Would you believe that a lot of college students today are four years old? Experts say that a skyrocketing number of kindergarteners are taking college classes in everything from music to architecture. In fact, applications this year doubled for the children’s engineering program at North Carolina State University, and over a thousand children recently applied to the University of Virginia’s kids program. Colleges everywhere are scrambling to create kid-friendly courses to keep up with the huge demand.

So, why are campuses catering to the playground set? Because cash-strapped schools got hammered during the recession, and donations from alums are at record lows - which schools count on to pad their bottom line. So, schools are desperate for more income, and they’ve been offering classes for high school students for years. So they figured why not reach an even bigger pool of potential students and offer classes to even younger kids. So what do kids learn? Well, a class for 6th graders at Boston College will teach hands-on science and engineering, like bridge building and developing computer games.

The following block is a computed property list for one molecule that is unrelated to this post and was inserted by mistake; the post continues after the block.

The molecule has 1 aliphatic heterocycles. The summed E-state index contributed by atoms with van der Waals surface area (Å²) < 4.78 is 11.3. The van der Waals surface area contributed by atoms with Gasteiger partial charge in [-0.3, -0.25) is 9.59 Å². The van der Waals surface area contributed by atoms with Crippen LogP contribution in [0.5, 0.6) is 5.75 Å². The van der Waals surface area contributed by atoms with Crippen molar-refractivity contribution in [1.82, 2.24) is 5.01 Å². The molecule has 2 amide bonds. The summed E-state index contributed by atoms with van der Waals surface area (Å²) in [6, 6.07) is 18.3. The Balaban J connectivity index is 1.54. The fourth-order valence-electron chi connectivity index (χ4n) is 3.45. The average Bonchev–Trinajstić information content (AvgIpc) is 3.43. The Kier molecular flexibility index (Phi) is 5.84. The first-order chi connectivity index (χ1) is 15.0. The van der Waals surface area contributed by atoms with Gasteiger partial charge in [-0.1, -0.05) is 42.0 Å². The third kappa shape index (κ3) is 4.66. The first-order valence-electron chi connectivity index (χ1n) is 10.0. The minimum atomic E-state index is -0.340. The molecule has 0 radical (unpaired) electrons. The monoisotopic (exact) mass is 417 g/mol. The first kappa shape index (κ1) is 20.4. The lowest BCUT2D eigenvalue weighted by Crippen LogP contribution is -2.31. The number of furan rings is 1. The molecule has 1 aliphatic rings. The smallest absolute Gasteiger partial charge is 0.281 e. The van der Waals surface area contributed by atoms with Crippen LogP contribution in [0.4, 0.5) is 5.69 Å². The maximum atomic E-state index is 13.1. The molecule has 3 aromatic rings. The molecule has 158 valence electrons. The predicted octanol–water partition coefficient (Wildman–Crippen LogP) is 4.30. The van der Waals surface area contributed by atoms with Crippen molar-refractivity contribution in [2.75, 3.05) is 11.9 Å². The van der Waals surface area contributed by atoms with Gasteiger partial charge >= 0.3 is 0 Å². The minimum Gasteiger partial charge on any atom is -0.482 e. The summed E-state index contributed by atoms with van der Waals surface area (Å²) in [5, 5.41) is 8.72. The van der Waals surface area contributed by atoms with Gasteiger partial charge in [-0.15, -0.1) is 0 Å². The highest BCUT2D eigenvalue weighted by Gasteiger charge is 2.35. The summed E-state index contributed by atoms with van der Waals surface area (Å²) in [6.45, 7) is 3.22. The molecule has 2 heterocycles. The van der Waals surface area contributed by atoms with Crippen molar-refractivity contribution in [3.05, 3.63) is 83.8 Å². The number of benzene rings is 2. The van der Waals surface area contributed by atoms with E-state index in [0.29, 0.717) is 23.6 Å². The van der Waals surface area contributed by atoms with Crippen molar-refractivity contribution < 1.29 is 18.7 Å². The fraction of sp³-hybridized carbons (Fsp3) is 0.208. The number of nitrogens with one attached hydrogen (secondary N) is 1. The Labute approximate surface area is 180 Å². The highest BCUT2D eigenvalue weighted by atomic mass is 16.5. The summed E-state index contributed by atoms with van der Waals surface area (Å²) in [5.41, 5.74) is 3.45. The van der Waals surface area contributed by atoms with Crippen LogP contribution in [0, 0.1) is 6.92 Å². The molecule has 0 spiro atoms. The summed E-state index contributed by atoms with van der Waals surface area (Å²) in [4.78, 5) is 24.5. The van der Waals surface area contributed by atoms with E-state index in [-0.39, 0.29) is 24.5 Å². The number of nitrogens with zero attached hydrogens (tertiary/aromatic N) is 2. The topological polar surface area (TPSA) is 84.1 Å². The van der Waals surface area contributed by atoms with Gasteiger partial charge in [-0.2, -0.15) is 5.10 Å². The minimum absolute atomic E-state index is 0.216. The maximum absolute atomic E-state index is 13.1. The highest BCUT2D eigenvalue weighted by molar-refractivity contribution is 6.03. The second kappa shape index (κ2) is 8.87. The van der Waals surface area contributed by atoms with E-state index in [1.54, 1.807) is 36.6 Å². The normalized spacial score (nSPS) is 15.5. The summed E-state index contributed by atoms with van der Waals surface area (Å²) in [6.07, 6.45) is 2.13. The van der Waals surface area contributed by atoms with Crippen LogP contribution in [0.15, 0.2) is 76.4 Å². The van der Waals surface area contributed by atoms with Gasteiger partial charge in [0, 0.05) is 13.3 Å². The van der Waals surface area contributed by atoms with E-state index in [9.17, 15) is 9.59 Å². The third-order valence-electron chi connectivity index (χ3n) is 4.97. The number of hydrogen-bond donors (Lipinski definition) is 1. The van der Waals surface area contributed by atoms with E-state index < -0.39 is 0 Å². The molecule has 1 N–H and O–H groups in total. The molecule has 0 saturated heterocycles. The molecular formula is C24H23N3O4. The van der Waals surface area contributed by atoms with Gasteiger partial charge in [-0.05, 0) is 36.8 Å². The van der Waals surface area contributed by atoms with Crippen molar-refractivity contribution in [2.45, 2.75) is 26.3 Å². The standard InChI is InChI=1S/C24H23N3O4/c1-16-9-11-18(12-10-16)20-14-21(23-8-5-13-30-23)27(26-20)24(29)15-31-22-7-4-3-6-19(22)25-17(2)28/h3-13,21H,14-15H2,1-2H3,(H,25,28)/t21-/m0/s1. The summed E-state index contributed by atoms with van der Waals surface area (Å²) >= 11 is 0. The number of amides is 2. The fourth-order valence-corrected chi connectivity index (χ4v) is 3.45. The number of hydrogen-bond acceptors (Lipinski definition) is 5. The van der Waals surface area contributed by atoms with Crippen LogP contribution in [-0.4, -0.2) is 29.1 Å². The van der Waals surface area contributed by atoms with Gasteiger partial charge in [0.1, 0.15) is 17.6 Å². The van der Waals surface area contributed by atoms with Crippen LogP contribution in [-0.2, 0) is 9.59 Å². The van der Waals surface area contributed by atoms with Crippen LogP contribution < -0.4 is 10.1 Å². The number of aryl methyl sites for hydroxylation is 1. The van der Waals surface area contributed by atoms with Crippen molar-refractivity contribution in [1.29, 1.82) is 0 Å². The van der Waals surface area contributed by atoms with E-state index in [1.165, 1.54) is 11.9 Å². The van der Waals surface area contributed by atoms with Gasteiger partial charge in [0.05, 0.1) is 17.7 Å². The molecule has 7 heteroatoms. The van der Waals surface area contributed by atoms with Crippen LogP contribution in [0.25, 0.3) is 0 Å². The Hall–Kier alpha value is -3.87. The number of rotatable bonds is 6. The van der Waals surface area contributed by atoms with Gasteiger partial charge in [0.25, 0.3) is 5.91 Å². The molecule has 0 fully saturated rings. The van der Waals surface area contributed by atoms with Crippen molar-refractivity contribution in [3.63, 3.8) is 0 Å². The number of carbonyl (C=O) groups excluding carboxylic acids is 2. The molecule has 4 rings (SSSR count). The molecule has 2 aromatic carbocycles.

Experts say that children’s classes are a huge moneymaker, because schools can hire graduate students to teach them, who charge a whole lot less than full-time faculty. Parents love it because they think it’ll give their kids an academic edge. Critics warn parents not to celebrate the future Class of 2027 just yet, because kids’ college programs are more summer camp than college prep. After all, most 4-year olds are just learning to read and write. Unless students are in high school, they typically don’t earn any credit. Experts all agree on one big benefit of kids attending college courses. It means they’re spending their summer boosting their brainpower instead of zoning out playing videogames.